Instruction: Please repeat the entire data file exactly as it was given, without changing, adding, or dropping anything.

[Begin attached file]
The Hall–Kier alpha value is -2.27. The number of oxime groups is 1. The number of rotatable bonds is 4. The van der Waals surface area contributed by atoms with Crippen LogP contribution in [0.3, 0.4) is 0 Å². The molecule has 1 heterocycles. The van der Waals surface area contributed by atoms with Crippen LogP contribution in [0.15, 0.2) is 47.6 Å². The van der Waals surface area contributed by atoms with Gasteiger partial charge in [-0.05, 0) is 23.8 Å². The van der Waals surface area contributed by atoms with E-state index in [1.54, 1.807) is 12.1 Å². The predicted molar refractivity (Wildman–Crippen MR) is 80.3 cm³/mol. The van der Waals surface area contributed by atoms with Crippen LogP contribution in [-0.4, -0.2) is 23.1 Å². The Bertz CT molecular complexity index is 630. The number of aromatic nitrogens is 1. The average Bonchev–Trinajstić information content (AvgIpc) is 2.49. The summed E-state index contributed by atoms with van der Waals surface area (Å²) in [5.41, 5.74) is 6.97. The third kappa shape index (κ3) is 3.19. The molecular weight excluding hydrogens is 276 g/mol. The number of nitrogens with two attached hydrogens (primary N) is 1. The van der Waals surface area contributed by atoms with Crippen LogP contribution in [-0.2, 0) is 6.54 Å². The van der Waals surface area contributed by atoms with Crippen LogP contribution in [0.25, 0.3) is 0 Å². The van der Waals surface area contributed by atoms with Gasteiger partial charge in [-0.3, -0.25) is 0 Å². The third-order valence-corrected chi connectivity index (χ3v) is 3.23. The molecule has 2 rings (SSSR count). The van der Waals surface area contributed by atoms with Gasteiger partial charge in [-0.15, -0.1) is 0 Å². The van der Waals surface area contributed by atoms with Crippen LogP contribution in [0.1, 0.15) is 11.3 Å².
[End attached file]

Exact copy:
The Hall–Kier alpha value is -2.27. The number of oxime groups is 1. The number of rotatable bonds is 4. The van der Waals surface area contributed by atoms with Crippen LogP contribution in [0.3, 0.4) is 0 Å². The molecule has 1 heterocycles. The van der Waals surface area contributed by atoms with Crippen LogP contribution in [0.15, 0.2) is 47.6 Å². The van der Waals surface area contributed by atoms with Gasteiger partial charge in [-0.05, 0) is 23.8 Å². The van der Waals surface area contributed by atoms with E-state index in [1.54, 1.807) is 12.1 Å². The predicted molar refractivity (Wildman–Crippen MR) is 80.3 cm³/mol. The van der Waals surface area contributed by atoms with Crippen LogP contribution in [-0.4, -0.2) is 23.1 Å². The Bertz CT molecular complexity index is 630. The number of aromatic nitrogens is 1. The average Bonchev–Trinajstić information content (AvgIpc) is 2.49. The summed E-state index contributed by atoms with van der Waals surface area (Å²) in [5.41, 5.74) is 6.97. The third kappa shape index (κ3) is 3.19. The molecular weight excluding hydrogens is 276 g/mol. The number of nitrogens with two attached hydrogens (primary N) is 1. The van der Waals surface area contributed by atoms with Crippen LogP contribution in [-0.2, 0) is 6.54 Å². The van der Waals surface area contributed by atoms with Crippen LogP contribution in [0.25, 0.3) is 0 Å². The van der Waals surface area contributed by atoms with Gasteiger partial charge in [-0.3, -0.25) is 0 Å². The third-order valence-corrected chi connectivity index (χ3v) is 3.23. The molecule has 2 rings (SSSR count). The van der Waals surface area contributed by atoms with Gasteiger partial charge in [-0.15, -0.1) is 0 Å². The van der Waals surface area contributed by atoms with Crippen LogP contribution in [0.1, 0.15) is 11.3 Å².